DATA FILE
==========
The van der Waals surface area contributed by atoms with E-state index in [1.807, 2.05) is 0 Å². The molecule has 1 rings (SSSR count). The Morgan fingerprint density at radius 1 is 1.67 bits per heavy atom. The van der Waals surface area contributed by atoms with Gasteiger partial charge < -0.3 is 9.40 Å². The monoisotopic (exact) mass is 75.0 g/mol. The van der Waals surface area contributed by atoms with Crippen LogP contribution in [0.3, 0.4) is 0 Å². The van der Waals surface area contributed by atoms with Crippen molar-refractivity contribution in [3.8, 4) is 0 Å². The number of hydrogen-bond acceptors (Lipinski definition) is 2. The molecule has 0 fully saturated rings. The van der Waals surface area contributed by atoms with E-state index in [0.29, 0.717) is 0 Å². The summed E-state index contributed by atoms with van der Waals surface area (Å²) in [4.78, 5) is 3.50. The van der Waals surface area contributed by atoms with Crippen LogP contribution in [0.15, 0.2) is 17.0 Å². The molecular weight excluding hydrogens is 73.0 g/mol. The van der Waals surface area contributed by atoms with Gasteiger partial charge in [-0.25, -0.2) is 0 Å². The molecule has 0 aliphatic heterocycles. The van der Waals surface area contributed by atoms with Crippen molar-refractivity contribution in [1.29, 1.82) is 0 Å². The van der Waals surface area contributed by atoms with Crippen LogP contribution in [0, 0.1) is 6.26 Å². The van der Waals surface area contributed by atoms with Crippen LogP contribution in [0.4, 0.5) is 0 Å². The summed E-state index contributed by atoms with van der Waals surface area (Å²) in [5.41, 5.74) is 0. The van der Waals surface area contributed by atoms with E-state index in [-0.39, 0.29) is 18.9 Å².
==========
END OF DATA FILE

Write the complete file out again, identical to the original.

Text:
The van der Waals surface area contributed by atoms with E-state index in [1.807, 2.05) is 0 Å². The molecule has 1 rings (SSSR count). The Morgan fingerprint density at radius 1 is 1.67 bits per heavy atom. The van der Waals surface area contributed by atoms with Gasteiger partial charge < -0.3 is 9.40 Å². The monoisotopic (exact) mass is 75.0 g/mol. The van der Waals surface area contributed by atoms with Crippen LogP contribution in [0.3, 0.4) is 0 Å². The van der Waals surface area contributed by atoms with Crippen molar-refractivity contribution in [3.8, 4) is 0 Å². The number of hydrogen-bond acceptors (Lipinski definition) is 2. The molecule has 0 fully saturated rings. The van der Waals surface area contributed by atoms with E-state index in [0.29, 0.717) is 0 Å². The summed E-state index contributed by atoms with van der Waals surface area (Å²) in [4.78, 5) is 3.50. The van der Waals surface area contributed by atoms with Crippen LogP contribution in [0.15, 0.2) is 17.0 Å². The molecular weight excluding hydrogens is 73.0 g/mol. The van der Waals surface area contributed by atoms with Gasteiger partial charge in [-0.25, -0.2) is 0 Å². The molecule has 0 aliphatic heterocycles. The van der Waals surface area contributed by atoms with Crippen molar-refractivity contribution in [1.29, 1.82) is 0 Å². The van der Waals surface area contributed by atoms with Crippen LogP contribution in [0, 0.1) is 6.26 Å². The van der Waals surface area contributed by atoms with Crippen LogP contribution in [0.4, 0.5) is 0 Å². The summed E-state index contributed by atoms with van der Waals surface area (Å²) in [5.41, 5.74) is 0. The van der Waals surface area contributed by atoms with E-state index in [-0.39, 0.29) is 18.9 Å².